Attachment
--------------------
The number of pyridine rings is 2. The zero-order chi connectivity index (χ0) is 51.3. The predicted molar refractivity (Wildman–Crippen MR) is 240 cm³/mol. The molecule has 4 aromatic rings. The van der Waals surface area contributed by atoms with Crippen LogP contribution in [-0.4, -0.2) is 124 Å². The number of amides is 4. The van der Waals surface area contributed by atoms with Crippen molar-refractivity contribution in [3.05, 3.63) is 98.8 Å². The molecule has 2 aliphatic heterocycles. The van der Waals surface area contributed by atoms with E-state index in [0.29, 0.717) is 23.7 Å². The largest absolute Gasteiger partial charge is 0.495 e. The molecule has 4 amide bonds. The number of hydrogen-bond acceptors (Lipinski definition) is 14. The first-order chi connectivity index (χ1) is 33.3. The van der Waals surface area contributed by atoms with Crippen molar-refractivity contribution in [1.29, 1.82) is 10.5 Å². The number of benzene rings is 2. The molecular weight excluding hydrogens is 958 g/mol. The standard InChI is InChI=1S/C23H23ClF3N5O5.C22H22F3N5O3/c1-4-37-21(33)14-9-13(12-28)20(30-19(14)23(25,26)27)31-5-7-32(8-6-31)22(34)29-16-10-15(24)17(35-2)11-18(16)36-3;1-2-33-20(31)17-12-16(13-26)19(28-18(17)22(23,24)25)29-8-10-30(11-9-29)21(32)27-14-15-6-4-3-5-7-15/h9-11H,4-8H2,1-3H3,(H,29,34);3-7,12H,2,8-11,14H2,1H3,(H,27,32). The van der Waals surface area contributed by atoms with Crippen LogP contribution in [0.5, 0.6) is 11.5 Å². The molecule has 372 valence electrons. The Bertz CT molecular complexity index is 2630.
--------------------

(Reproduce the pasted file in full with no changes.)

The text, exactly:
The number of pyridine rings is 2. The zero-order chi connectivity index (χ0) is 51.3. The predicted molar refractivity (Wildman–Crippen MR) is 240 cm³/mol. The molecule has 4 aromatic rings. The van der Waals surface area contributed by atoms with Crippen LogP contribution in [-0.4, -0.2) is 124 Å². The number of amides is 4. The van der Waals surface area contributed by atoms with Crippen molar-refractivity contribution in [3.05, 3.63) is 98.8 Å². The molecule has 2 aliphatic heterocycles. The van der Waals surface area contributed by atoms with E-state index in [0.29, 0.717) is 23.7 Å². The largest absolute Gasteiger partial charge is 0.495 e. The molecule has 4 amide bonds. The number of hydrogen-bond acceptors (Lipinski definition) is 14. The first-order chi connectivity index (χ1) is 33.3. The van der Waals surface area contributed by atoms with Crippen molar-refractivity contribution in [1.29, 1.82) is 10.5 Å². The number of benzene rings is 2. The molecular weight excluding hydrogens is 958 g/mol. The standard InChI is InChI=1S/C23H23ClF3N5O5.C22H22F3N5O3/c1-4-37-21(33)14-9-13(12-28)20(30-19(14)23(25,26)27)31-5-7-32(8-6-31)22(34)29-16-10-15(24)17(35-2)11-18(16)36-3;1-2-33-20(31)17-12-16(13-26)19(28-18(17)22(23,24)25)29-8-10-30(11-9-29)21(32)27-14-15-6-4-3-5-7-15/h9-11H,4-8H2,1-3H3,(H,29,34);3-7,12H,2,8-11,14H2,1H3,(H,27,32). The van der Waals surface area contributed by atoms with Crippen LogP contribution in [0.5, 0.6) is 11.5 Å². The molecule has 372 valence electrons. The Bertz CT molecular complexity index is 2630.